When Joe and his pal Bill go undercover into the crash pad and free love world of NYC’s urban decay 1969 nightmare is when JOE the film really finds its true heart of darkness. While interacting with a generation that confuses Bill and repulses Joe, the two men each succumb to their basest natures. Joe is a raging hypocrite content to have sex with young women and smoke pot while really hating and fearing them and Bill remains hopelessly square but quite happy to abandon any notion of upper class propriety if it involves sex with a cute young thing. Of course the neat twist is that the counterculture kids are slime too. Wrapped up in their own sanctimonious and morally dubious notion of “sticking it to the man” they are mostly just thieving grifters and cynics with no notion of personal honor or integrity. The women are often deluded naifs. The men hedonistic sociopaths.

    After the hippies rip Bill and Joe off and flee to the commune upstate where the daughter is hiding JOE becomes a harrowing experience. Boyle is no longer the occasionally amusing Archie Bunker stereotype that can make bigotry almost palatable. He’s the kind of psychopathic creep that brutally slaps around a girl he just had sex with to get information. And Bill goes right along. When Joe convinces him to go upstate and get the daughter and bring some guns along “just in case,” the civilized ad exec has become the classic gutless enabler who even seems to take some sadistic pleasure in his friend’s viciousness. The film ends in the kind of crushing nihilism that was so expertly evoked in 60’s films like EASY RIDER and THE GREAT SILENCE.

    Video/Audio/Extras:

    Olive’s 1.85:1 framed MPEG-4 AVC encoded 1080p transfer is a decent utilitarian affair. This doesn’t have the look of a recent master but it also appears that the original elements were in good shape. Olive's lack of use of any sharpening tools or other digital trickery helps to make the film's appearance natural and organic as well. A newer scan might have expanded the color palette a bit, but in this case that’s not an important aspect of the film. JOE has the dark and gritty look of classic early NYC cinema. This is MEAN STREETS territory where even the upper class bar Bill drags Joe to looks like it has a layer of grime under the rack of hoity toity martini glasses. The transfer perfectly captures that NYC now long gone of seedy working class bars, filthy back alleys and profusely stacked curbside garbage bags. Fine detail - when visible - is good. Flesh tones natural. Could it look better? Yes. Does it look very nice? Indeed.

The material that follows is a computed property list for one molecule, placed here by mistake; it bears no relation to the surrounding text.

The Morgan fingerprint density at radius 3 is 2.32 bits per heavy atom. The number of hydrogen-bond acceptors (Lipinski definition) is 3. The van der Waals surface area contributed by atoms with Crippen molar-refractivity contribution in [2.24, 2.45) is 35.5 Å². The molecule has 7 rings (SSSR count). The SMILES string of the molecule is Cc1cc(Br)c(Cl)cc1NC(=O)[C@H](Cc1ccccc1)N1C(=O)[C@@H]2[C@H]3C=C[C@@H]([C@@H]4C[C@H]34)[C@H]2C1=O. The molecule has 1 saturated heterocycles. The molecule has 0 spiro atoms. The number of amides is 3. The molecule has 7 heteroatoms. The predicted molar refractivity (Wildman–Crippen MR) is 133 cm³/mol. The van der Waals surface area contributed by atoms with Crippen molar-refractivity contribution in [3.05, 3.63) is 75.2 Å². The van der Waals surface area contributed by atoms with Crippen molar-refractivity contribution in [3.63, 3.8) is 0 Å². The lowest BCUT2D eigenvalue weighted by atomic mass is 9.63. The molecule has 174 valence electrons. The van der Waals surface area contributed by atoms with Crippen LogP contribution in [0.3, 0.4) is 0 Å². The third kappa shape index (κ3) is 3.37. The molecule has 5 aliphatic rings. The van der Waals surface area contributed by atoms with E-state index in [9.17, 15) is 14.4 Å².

The audio is an unusually good for the period English DTS-HD Master Audio 2.0 track that it sounds like some work was done on. This is a clean track with no distortion and better than average range. Ambient sound is good and dialog clear. The mix has no serious shortcomings. English subtitles are provided as well.

    Extras? Nothing but a trailer.

    The Final Word:

    While I wouldn’t call JOE a masterpiece - too much clunky exposition and some stilted dialog take care of that - I would argue that it’s aged better than EASY RIDER in many ways. The culture clash feels a little more organic. And the two central performances by the rightly lauded Boyle and the unjustly overlooked Patrick (who shows he had a hell of a lot more to offer than his slimy lawyer on “Dallas”) feel more like real people than the generational totems of EASY RIDER. There’s also something disturbing and fascinating watching this almost 50 year old film through the MAGA prism of 2018 America. It appears the political divide and its attendant bad actors have never really left us. In fact, they may have gotten worse.

    The tragedy here is the complete lack of extras. This is the kind of film that truly cries out for them. But as it stands this remains VERY HIGHLY RECOMMENDED.

    Click on the images below for full sized Blu-ray screen caps!





























    Comments 2 Comments
    1. Mark Tolch's Avatar
      Mark Tolch -
      I'm going to check this one out. Sounds like a worthwhile watch.
    1. Keeth's Avatar
      Keeth -
      I've seen JOE once on Turner Classic Movies & those screenshots look a lot better than what I remember (not a lot of color, kinda washed out).